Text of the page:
The Last Temptation of Dr Valentine combines a thrilling narrative, with a warm and witty look at the history of British horror, to deliver an exuberant and triumphant story that will put a smile on the face of even the most indifferent of horror fans.
When Wendy and Rubin decide to take a weekend trip to Winward Colorado to visit some old friends, they would never have imagined that they would be thrown headlong into a nightmare trip that will see them fighting for their very survival in a disturbing journey into the hellish dark heart of Colorado
Chad A. Clark's novella is a whirlwind tale that refuses to let up. Clark wastes no time in dropping Wendy, Rubin and the reader into the action, and your feet will barely touch the floor during the course of this taut tale of terror.
Winward is a brutal tale, but Clark never pushes it so far that the narrative becomes over the top or unbelievable, with a spectacular final set piece Clark ensures that Winward is an unyielding thriller that packs one hell of a hell of a punch.
Taught, Thrilling and disturbing Winward does for Colorado what Deliverance did for Georgia.
There is a power in stories, a power to root themselves into a nation's subconscious and an ability to take on a life of their own. James Brogden's The Hollow Tree uses one such story as the basis for his latest novel from Titan Books. Based on the true story of infamous Bella in the Wych Elm, The Hollow Tree uses this fascinating legend as the foundation for a chilling folk horror ghost story about the compelling nature of story and belief.
The Hollow Tree is a gripping supernatural thriller, filled with great ideas, a fresh take on the tried and trusted ghost story, and a genuinely unique Big Bad Monster. A sympathetic and fitting extension to the myths surrounding Bella in the Wych Elm.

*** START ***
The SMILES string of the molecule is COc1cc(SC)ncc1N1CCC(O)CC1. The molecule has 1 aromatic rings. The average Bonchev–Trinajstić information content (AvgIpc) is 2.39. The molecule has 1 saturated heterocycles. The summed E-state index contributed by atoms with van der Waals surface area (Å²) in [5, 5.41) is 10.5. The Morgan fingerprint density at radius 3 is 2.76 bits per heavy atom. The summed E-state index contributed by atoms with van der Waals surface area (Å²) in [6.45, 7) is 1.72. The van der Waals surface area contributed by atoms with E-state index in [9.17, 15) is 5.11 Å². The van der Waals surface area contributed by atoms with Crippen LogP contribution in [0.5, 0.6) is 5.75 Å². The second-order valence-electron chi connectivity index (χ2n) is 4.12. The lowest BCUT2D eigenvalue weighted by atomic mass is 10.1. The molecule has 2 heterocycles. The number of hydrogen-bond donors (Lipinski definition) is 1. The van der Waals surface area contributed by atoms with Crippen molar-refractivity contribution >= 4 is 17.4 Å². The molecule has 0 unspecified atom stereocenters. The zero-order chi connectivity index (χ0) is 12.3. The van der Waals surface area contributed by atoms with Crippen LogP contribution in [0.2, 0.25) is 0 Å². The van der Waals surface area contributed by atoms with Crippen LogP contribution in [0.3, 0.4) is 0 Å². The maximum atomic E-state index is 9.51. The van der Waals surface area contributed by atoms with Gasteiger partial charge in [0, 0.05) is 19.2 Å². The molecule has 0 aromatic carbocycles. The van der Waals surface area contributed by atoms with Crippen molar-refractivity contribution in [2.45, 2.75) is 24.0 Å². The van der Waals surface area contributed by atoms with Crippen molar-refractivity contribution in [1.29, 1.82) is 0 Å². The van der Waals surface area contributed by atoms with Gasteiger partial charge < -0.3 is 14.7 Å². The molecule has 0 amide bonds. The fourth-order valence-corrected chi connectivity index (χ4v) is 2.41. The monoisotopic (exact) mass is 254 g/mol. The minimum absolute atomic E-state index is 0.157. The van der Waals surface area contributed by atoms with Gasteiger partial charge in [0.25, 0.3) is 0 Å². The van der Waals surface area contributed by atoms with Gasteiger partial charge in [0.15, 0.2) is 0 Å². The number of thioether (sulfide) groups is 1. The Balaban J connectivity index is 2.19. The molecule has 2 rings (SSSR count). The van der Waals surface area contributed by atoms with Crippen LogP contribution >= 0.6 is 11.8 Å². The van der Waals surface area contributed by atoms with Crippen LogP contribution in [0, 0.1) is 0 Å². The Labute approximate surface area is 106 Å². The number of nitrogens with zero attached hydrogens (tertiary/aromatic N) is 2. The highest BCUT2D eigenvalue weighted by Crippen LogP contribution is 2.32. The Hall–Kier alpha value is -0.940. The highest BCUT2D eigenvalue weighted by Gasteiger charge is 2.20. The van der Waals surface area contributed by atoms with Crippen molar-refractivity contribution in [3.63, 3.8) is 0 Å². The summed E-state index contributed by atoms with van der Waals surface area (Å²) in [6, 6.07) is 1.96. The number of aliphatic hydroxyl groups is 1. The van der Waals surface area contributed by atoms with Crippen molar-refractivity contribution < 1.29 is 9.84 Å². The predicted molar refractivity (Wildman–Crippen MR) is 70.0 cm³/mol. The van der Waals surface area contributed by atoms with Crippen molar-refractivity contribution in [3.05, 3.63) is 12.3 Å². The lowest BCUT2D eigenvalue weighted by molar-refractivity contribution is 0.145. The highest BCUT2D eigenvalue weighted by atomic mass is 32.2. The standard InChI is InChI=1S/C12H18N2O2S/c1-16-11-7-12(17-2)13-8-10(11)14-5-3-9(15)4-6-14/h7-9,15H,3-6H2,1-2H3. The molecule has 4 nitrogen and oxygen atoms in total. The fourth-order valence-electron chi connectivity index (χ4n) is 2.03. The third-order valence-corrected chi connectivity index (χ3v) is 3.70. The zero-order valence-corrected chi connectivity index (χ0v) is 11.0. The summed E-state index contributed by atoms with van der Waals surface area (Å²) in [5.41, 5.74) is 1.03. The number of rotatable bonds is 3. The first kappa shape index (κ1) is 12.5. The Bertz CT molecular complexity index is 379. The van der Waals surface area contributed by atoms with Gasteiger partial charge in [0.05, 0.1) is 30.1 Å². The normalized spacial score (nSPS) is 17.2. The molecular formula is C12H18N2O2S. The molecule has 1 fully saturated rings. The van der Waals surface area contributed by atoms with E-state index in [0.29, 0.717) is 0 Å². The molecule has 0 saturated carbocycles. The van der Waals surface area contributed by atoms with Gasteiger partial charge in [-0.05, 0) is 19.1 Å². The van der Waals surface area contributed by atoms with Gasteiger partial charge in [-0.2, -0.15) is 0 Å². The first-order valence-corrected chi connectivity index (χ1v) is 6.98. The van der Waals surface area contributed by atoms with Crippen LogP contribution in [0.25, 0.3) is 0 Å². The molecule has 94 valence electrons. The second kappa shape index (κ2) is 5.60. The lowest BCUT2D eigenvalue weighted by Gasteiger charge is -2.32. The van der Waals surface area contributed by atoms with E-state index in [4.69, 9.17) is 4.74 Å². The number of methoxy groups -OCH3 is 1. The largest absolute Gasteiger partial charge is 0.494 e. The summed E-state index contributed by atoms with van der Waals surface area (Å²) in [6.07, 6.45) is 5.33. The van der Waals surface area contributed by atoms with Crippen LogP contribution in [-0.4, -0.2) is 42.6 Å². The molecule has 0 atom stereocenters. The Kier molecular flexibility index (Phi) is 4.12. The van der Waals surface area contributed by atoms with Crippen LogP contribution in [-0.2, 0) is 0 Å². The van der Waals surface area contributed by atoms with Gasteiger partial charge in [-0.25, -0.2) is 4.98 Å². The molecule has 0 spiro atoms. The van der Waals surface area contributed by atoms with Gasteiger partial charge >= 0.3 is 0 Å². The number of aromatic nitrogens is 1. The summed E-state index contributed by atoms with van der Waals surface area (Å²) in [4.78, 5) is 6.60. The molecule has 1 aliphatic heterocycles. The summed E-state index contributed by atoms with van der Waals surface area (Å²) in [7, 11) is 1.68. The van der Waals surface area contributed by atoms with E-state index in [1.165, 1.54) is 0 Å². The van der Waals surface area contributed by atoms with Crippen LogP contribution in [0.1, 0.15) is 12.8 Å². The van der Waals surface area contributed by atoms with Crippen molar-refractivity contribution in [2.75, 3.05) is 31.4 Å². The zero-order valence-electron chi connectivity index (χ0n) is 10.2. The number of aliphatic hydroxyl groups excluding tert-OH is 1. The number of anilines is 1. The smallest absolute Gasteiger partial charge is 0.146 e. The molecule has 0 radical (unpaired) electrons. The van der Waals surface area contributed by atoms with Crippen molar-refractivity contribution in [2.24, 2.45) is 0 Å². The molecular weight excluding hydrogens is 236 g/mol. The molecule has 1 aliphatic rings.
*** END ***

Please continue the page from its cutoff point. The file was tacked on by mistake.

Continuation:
Jonathan Butcher seems to be carving out his unique brand of hardcore but thoughtful horror. The Children at the Bottom of the Gardden, may not be as intense or emotionally brutal as his psychologically damaging What Good Girls Do, but it does share the same full on no holds barred brand of personal real-life horror as his exceptional novella.
This multi-stranded novel is a work of genius, the intertwining of the individual character narratives into one mind-blowing story is a work of genius. The use of different fonts for each character may seem odd at first; however, it adds a wonderful layer to bring forth the unique voices and character arcs in the story.
A brutal crime story with a pinch of folk horror The Children at the Bottom of the Gardden is unlike any other book you have read.
Out Behind the Barn is a sad and poignant tale of backwoods horror, Maggie's farm seems like an idyllic place, the perfect place to raise a family, but something isn't right here, something hides behind the tightly bound buttons of the shirts that the children wear.
Boden and Lutzke have created a novella that oozes with mounting dread and sense of wrongness, carefully plotted they slowly reveal what is wrong with what seems like a perfect family situation, a dark and brooding piece that will get you in the feels. Out Behind the Barn is reminiscent of the best of Ray Bradbury, lyrical, elegant prose that drives a spellbinding slow-burning narrative to a heartbreaking conclusion.
Hell Ship is a gutsy steamroller of a novella, Jones kicks off with a deeply disturbing prologue, usually I'm not a fan of prologues, in a lot of cases a prologue just feels like the author doesn't know how to start the main thrust of the story, however with hell Ship Jones has created one that perfectly sets the tone for the rest of story. He captures the claustrophobic horrific plight of the captured allied soldiers perfectly, with a strong sense of narrative speed and the excellent way in which he underplays the level of blood and guts.
Hell Ship is a fast-paced self-contained story that delivers on all counts, great characters, a brilliantly nasty villain, and a story that doesn't ration the scares, they say worse things happen at sea, but if they are half as much fun as this book, you should gladly take a punt on this.